The European regulation concerning the Registration, Evaluation, Authorisation and Restriction of Chemicals (REACH) should ensure a high level of protection of human health and the environment. Key element within this regulatory framework are `Derived No Effect Levels` (DNEL), which are representing levels of exposure above which humans should not be exposed. While DNELs are defined as safe exposure levels for threshold effects, such “safe” levels cannot be defined for non-threshold effects, e.g. genotoxic carcinogens. In these cases so called DMELs (derived minimal effect levels) have to be calculated which are considered to minimise potential human health risks. Guidelines on how these DNELs and DMELs are to be derived together with recommended assessment factors for different aspects of uncertainty are specified in Reach Guidance Chapter R.8 (ECHA 2010) and Appendix R8-15 (ECHA 2012).
Based on Appendix R8-15 of ECHA Guidance R.8 (2010), the approach for the generation of DNELs considers the following steps:
Step 1: Gather typical dose descriptors (e.g. NOAEL, LOAEL) and/or other information on potency (dose-response / dose-effect relationship)
Step 2: Decide on mode of action (threshold or non-threshold)
Step 3: Derivation of effect levels (DNEL in case of threshold effects / DMEL in case of non-threshold effects) or the use of a qualitative approach
Step 4: Selection of the leading health effect
Following this tiered approach, the underlying mode of action and identified dose descriptor provides the “point of departure” (POD) as basis for DNEL derivation. Adjustments of the POD may be necessary to address all local and systemic toxic effects, and to consider all relevant combinations of likely routes, durations and frequency of exposures. The DNEL for the specific endpoint is finally derived by dividing the PoD by a series of assessment factors (AFs). Workers as well as consumers are regarded as subpopulations that require specific DNELs. The most obvious difference in DNEL setting between these subpopulations is that the interindividual (intraspecies) variability in workers is considered to be smaller compared to the general population.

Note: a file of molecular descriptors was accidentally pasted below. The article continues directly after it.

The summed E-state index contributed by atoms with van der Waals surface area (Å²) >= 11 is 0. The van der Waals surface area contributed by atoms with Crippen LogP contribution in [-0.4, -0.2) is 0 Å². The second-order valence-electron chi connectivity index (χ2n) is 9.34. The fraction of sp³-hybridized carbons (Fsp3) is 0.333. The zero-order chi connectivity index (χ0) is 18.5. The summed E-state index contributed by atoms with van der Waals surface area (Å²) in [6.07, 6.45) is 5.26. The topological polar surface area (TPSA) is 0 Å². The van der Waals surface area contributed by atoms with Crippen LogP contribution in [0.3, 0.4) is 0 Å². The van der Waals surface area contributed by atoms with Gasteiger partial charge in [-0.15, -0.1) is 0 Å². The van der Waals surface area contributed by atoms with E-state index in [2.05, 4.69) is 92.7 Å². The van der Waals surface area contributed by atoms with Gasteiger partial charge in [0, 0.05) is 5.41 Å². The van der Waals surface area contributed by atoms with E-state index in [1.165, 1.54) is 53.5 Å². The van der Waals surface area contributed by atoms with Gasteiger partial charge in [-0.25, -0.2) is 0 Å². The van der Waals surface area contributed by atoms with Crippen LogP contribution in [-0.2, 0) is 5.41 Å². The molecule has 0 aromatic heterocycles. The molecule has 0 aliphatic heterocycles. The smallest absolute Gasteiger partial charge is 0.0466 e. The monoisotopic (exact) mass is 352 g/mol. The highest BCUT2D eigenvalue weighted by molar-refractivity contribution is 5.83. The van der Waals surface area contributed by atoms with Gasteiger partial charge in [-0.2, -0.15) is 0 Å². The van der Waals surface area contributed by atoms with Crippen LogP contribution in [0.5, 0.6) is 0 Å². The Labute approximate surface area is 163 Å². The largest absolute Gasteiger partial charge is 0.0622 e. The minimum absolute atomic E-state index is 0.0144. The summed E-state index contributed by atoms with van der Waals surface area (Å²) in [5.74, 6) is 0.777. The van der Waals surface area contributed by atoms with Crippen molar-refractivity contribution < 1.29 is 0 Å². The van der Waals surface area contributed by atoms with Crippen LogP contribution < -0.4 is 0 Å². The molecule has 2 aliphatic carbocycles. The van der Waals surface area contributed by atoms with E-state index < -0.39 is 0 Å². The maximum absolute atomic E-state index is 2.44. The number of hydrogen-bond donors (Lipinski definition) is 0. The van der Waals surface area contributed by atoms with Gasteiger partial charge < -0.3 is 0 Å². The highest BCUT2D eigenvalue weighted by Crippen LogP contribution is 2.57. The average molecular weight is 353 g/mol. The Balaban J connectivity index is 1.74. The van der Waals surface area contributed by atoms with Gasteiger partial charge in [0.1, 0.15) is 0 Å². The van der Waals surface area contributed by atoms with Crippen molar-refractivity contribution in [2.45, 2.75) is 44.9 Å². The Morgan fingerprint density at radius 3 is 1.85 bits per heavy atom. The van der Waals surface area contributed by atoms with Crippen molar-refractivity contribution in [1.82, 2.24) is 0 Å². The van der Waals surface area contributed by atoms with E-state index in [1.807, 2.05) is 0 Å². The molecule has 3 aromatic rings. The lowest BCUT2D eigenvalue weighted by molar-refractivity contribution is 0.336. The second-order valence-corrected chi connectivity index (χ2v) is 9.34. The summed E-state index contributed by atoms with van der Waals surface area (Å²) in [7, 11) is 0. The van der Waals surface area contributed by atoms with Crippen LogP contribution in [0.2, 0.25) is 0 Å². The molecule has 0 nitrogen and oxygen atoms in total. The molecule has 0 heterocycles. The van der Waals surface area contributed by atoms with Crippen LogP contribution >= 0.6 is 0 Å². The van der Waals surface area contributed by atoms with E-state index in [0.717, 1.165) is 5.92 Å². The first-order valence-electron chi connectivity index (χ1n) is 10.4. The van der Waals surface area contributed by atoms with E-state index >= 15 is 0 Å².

In contrast to various other regulatory areas, the ECHA guidance explicitly requires the use of specific adjustments for uncertainties (e.g. intra- and interspecies variation, duration of exposure, nature and severity of effects) based on given default values for the respective uncertainty (Table B1).
While these default factors should be used in the absence of substance related data, ECHA notes that chemical-specific AFs can be used if scientifically justified data on the substance and/or for an established chemical category is available. During the adjustment, several AFs are combined by multiplication to obtain an `overall adjustment factor`.
It should be noted, that “simple” multiplication of default assessment factors in many cases will result in overly conservative DNELS. Such formalistic approaches have been already criticised as too overprotective (Fairhurst 1995; Groeneveld et al, 2004; ECETOC 2010) and a recent quantitative comparison of health based European indicative OELs with DNELs revealed that the REACH safety margins were approximately six times higher than those derived by the Scientific Committee for Occupational Exposure Limits (SCOEL), resulting in considerably lower worker-DNELs than the recommended OELs (Schenk and Johanson 2012). Hence, to avoid unrealistic low DNELs, generic AFs have to be critically scrutinised as to their scientific accuracy when discussing DNEL setting for specific endpoints. Especially when dealing with particles (substances) without any known significant specific toxicity, greater flexibility in the use of AFs to not overstating real risks seems to be scientifically justified.